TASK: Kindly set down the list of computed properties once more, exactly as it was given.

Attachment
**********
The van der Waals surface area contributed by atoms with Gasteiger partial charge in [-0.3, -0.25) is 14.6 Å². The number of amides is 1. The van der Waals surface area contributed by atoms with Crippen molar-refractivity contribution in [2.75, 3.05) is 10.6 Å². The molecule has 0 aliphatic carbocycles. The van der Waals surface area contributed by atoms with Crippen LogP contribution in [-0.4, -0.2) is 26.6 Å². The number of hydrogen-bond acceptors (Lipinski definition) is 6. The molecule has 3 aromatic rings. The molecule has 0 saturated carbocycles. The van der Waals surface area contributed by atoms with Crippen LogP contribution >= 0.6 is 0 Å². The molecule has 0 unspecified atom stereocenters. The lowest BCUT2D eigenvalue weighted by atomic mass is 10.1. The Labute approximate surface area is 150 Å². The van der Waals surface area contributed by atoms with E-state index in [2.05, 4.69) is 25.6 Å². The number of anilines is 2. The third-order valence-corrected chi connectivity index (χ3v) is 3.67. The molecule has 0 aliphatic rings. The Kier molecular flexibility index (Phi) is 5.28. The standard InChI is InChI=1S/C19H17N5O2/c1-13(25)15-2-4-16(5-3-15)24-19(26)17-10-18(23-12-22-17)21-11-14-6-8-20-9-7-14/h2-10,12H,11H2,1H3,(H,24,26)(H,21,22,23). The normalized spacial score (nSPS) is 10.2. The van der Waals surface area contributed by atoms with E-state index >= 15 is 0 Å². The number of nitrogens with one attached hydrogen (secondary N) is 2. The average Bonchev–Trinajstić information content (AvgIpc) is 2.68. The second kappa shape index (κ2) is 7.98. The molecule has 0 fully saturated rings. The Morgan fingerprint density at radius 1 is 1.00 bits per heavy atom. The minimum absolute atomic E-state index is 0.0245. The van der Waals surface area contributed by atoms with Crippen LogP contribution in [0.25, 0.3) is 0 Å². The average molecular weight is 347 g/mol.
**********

The van der Waals surface area contributed by atoms with Gasteiger partial charge in [-0.3, -0.25) is 14.6 Å². The number of amides is 1. The van der Waals surface area contributed by atoms with Crippen molar-refractivity contribution in [2.75, 3.05) is 10.6 Å². The molecule has 0 aliphatic carbocycles. The van der Waals surface area contributed by atoms with Crippen LogP contribution in [-0.4, -0.2) is 26.6 Å². The number of hydrogen-bond acceptors (Lipinski definition) is 6. The molecule has 3 aromatic rings. The molecule has 0 saturated carbocycles. The van der Waals surface area contributed by atoms with Crippen LogP contribution >= 0.6 is 0 Å². The molecule has 0 unspecified atom stereocenters. The lowest BCUT2D eigenvalue weighted by atomic mass is 10.1. The Labute approximate surface area is 150 Å². The van der Waals surface area contributed by atoms with E-state index in [2.05, 4.69) is 25.6 Å². The number of anilines is 2. The third-order valence-corrected chi connectivity index (χ3v) is 3.67. The molecule has 0 aliphatic rings. The Kier molecular flexibility index (Phi) is 5.28. The standard InChI is InChI=1S/C19H17N5O2/c1-13(25)15-2-4-16(5-3-15)24-19(26)17-10-18(23-12-22-17)21-11-14-6-8-20-9-7-14/h2-10,12H,11H2,1H3,(H,24,26)(H,21,22,23). The normalized spacial score (nSPS) is 10.2. The van der Waals surface area contributed by atoms with E-state index >= 15 is 0 Å². The number of nitrogens with one attached hydrogen (secondary N) is 2. The average Bonchev–Trinajstić information content (AvgIpc) is 2.68. The second kappa shape index (κ2) is 7.98. The molecule has 0 fully saturated rings. The Morgan fingerprint density at radius 1 is 1.00 bits per heavy atom. The minimum absolute atomic E-state index is 0.0245. The van der Waals surface area contributed by atoms with Crippen LogP contribution in [0.25, 0.3) is 0 Å². The average molecular weight is 347 g/mol.